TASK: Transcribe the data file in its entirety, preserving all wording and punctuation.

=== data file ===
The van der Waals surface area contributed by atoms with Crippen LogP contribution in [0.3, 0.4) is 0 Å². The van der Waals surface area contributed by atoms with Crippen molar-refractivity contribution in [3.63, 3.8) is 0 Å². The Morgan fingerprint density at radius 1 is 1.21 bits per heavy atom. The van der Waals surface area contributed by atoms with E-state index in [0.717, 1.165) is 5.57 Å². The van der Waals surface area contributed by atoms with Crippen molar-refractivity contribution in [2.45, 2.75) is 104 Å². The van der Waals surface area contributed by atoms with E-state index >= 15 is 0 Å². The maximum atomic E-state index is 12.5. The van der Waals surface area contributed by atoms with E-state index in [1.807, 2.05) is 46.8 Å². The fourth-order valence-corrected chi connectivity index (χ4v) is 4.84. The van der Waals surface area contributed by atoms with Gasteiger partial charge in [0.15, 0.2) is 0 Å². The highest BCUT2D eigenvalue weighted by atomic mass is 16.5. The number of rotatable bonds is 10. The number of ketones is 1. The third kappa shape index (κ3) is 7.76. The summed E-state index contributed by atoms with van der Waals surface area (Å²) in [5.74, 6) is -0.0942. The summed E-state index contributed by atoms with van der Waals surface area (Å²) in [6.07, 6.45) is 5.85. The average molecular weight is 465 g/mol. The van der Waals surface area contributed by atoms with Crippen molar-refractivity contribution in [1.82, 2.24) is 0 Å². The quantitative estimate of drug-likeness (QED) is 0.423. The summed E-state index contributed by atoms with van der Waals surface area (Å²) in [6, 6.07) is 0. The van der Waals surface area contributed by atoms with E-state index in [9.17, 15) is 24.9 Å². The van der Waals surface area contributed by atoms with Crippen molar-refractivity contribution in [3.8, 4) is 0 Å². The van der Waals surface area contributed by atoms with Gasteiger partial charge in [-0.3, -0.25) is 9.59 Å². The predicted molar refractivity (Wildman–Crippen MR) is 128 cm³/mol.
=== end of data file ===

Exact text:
The van der Waals surface area contributed by atoms with Crippen LogP contribution in [0.3, 0.4) is 0 Å². The van der Waals surface area contributed by atoms with Crippen molar-refractivity contribution in [3.63, 3.8) is 0 Å². The Morgan fingerprint density at radius 1 is 1.21 bits per heavy atom. The van der Waals surface area contributed by atoms with E-state index in [0.717, 1.165) is 5.57 Å². The van der Waals surface area contributed by atoms with Crippen molar-refractivity contribution in [2.45, 2.75) is 104 Å². The van der Waals surface area contributed by atoms with E-state index >= 15 is 0 Å². The maximum atomic E-state index is 12.5. The van der Waals surface area contributed by atoms with E-state index in [1.807, 2.05) is 46.8 Å². The fourth-order valence-corrected chi connectivity index (χ4v) is 4.84. The van der Waals surface area contributed by atoms with Gasteiger partial charge in [0.15, 0.2) is 0 Å². The highest BCUT2D eigenvalue weighted by atomic mass is 16.5. The number of rotatable bonds is 10. The number of ketones is 1. The third kappa shape index (κ3) is 7.76. The summed E-state index contributed by atoms with van der Waals surface area (Å²) in [5.74, 6) is -0.0942. The summed E-state index contributed by atoms with van der Waals surface area (Å²) in [6.07, 6.45) is 5.85. The average molecular weight is 465 g/mol. The van der Waals surface area contributed by atoms with Crippen molar-refractivity contribution in [1.82, 2.24) is 0 Å². The quantitative estimate of drug-likeness (QED) is 0.423. The summed E-state index contributed by atoms with van der Waals surface area (Å²) in [6, 6.07) is 0. The van der Waals surface area contributed by atoms with E-state index in [9.17, 15) is 24.9 Å². The van der Waals surface area contributed by atoms with Crippen molar-refractivity contribution in [3.8, 4) is 0 Å². The van der Waals surface area contributed by atoms with Gasteiger partial charge in [-0.3, -0.25) is 9.59 Å². The predicted molar refractivity (Wildman–Crippen MR) is 128 cm³/mol.